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BMS rocked by Opdivo failure in lung cancer

PD-1 inhibitor phase III trial reveals disappointing results

bristol-myers-squibb buildingBristol-Myers Squibb saw nearly a quarter of the value wiped off its shares late last week after it revealed a major setback for fast-growing PD-1 inhibitor Opdivo.

A phase III trial of the immuno-oncology drug revealed it was unable to improve progression-free survival (PFS) when used as a first-line treatment for patients with advanced non-small cell lung cancer. 

The disappointing result is a blow to patients and their doctors as it reveals cracks in the armour of the new generation of cancer immunotherapies, which have achieved a string of successes in trials to date. 

It also hands an opportunity to arch-rival Merck & Co, whose PD-1 inhibitor Keytruda (pembrolizumab) reportedly improved both PFS and overall survival in this setting in a phase III trial reported in June.

Keytruda was first to be approved in the US but has lagged behind Opdivo in sales terms, thanks largely to a faster roll-out in new indications. Opdivo is approved for melanoma, second-line NSCLC treatment, renal cell carcinoma and relapsed classical Hodgkin lymphoma, while Keytruda is currently registered only for melanoma and second-line NSCLC. 

Merck's decision to carefully select patients in its studies whose tumours express PD-L1, a ligand that binds to PD-1 on cancer cells, has also not been in its favour to date. BMS has benefited from using a broader recruitment strategy in pivotal trials as NSCLC patients can be treated with the drug regardless of PD-L1 status.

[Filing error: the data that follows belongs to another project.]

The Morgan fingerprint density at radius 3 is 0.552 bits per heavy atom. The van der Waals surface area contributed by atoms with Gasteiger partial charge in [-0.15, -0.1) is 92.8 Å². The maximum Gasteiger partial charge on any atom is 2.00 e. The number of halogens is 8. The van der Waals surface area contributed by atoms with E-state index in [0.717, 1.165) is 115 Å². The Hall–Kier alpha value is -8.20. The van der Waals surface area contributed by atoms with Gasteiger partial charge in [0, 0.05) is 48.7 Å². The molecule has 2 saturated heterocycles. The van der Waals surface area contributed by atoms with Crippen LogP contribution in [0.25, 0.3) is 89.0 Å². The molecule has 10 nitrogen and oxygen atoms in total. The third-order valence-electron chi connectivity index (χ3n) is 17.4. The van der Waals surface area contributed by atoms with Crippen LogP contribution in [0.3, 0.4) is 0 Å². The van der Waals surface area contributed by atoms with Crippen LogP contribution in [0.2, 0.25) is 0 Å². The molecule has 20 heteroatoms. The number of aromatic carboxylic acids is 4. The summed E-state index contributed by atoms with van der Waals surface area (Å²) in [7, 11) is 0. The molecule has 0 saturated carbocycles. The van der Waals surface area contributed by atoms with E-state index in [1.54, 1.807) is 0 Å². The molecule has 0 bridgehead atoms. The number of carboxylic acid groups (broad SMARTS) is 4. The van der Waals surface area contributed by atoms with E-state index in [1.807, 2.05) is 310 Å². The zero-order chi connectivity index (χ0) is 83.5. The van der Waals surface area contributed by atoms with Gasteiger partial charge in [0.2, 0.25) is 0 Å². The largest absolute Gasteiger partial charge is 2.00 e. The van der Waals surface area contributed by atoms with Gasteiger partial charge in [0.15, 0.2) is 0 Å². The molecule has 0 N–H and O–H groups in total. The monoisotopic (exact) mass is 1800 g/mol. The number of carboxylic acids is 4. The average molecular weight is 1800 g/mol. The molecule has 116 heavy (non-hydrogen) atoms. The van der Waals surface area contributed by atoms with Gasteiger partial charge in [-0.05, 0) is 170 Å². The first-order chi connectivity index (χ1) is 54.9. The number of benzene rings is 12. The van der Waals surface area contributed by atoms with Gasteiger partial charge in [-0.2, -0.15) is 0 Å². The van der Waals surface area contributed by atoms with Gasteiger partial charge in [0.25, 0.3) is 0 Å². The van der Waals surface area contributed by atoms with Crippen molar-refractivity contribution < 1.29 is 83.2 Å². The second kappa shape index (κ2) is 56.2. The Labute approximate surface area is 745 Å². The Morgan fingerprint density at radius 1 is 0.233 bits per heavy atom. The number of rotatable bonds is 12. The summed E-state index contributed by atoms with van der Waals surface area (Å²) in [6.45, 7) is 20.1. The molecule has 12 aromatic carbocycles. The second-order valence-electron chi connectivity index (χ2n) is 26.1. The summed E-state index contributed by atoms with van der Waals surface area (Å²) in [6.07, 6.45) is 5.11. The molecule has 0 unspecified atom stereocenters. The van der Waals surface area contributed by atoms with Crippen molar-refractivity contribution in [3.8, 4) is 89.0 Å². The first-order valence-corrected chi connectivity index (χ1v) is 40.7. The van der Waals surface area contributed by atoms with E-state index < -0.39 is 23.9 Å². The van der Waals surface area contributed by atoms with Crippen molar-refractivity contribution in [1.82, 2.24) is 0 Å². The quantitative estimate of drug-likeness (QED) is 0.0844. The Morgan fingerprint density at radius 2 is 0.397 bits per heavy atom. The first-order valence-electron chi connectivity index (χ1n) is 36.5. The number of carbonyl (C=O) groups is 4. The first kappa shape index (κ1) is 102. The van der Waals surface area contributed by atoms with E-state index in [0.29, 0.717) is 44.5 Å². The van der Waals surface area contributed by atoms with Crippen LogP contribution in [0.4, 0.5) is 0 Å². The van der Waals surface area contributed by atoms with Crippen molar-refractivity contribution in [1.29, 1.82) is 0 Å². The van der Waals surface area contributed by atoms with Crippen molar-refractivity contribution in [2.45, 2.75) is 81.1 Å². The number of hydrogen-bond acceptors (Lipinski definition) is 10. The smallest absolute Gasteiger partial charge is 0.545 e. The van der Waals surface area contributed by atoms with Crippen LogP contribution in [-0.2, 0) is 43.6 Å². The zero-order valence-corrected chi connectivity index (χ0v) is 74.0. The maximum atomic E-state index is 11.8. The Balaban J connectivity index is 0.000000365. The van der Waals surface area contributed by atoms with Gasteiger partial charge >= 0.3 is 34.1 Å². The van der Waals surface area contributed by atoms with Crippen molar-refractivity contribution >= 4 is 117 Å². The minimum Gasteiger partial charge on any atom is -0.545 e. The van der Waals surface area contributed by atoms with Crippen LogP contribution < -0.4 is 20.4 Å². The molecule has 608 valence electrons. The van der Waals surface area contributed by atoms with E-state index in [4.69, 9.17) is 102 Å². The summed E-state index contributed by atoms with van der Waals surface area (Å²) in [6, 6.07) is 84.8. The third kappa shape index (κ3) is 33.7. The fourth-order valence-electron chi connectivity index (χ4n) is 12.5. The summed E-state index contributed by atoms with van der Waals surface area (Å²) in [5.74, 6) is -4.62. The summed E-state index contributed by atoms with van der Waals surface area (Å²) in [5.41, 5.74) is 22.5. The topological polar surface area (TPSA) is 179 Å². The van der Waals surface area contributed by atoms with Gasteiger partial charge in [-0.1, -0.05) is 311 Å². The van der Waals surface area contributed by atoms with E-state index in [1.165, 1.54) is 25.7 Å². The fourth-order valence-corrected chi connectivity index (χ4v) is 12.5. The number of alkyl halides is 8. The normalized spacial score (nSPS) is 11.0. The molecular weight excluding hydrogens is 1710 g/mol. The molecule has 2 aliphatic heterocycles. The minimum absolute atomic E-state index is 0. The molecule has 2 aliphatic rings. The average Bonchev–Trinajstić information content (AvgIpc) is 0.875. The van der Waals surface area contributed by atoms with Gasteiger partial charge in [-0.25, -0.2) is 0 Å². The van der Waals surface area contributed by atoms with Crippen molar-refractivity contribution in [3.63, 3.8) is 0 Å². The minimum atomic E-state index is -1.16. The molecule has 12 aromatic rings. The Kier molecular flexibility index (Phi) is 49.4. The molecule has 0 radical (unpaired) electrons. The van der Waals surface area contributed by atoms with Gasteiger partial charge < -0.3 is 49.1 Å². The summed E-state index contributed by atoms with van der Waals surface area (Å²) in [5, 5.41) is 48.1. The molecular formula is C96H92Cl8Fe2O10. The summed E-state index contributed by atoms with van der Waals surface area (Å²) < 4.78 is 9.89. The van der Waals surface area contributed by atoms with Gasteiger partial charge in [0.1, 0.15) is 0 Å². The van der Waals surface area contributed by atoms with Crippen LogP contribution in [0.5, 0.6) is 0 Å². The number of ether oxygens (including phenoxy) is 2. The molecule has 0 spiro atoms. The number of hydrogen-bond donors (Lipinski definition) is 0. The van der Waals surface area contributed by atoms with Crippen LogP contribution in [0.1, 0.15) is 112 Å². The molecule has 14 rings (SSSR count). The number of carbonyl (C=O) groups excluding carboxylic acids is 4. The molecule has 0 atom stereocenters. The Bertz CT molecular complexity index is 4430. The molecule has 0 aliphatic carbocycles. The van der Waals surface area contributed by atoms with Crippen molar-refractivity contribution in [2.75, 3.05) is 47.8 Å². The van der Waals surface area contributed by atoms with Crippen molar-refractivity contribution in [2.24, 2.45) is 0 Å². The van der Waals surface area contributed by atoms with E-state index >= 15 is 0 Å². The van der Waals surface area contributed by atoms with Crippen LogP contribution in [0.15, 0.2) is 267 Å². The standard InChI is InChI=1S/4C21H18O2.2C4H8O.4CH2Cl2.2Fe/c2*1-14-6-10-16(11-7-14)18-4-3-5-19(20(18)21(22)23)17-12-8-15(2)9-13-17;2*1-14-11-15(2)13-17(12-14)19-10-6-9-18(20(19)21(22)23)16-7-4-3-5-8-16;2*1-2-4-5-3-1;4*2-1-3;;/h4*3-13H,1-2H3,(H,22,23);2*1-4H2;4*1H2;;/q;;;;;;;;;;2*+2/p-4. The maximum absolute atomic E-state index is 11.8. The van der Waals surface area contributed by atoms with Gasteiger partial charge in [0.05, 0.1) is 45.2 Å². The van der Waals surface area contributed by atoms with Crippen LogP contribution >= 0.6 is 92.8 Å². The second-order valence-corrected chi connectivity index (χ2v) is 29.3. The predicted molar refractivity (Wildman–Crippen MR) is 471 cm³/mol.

That strategy may now have backfired, however. BMS' CheckMate-026 study had a similar design to the Merck trial, comparing the PD-1 inhibitor with first-line chemotherapy. On this occasion BMS also selected patients with PD-L1-positive tumours, but the threshold used in the two studies was markedly different, which might explain the divergence in results. 

In Merck's case patients were recruited if 50% or more of the tumour cells expressed PD-L1, while in BMS' trial the threshold for inclusion was just 5%. It is not unreasonable to suggest that in the first-line NSCLC setting, PD-L1 status assumes greater clinical importance.

The reason for the diverging performance of the two drugs will take some time to tease out from the data sets, but in the meantime analysts have said it will lend momentum to Keytruda, potentially adding $1bn-plus to peak sales forecasts of $5bn.

BMS is reporting $1.54bn in sales for Opdivo in the first half of 2016, some way ahead of the $563m achieved by Keytruda in the same period.

"We designed our development programme in lung cancer to address the unmet need of every lung cancer patient and our scientific approach is a bold one," said BMS in a statement. 

The company also has a trial studying the combination of Opdivo and Yervoy (ipilimumab) in first-line NSCLC that it hopes will support its use as an all-comer therapy, regardless of PD-L1 status.

Article by
Phil Taylor

8th August 2016

From: Research, Sales



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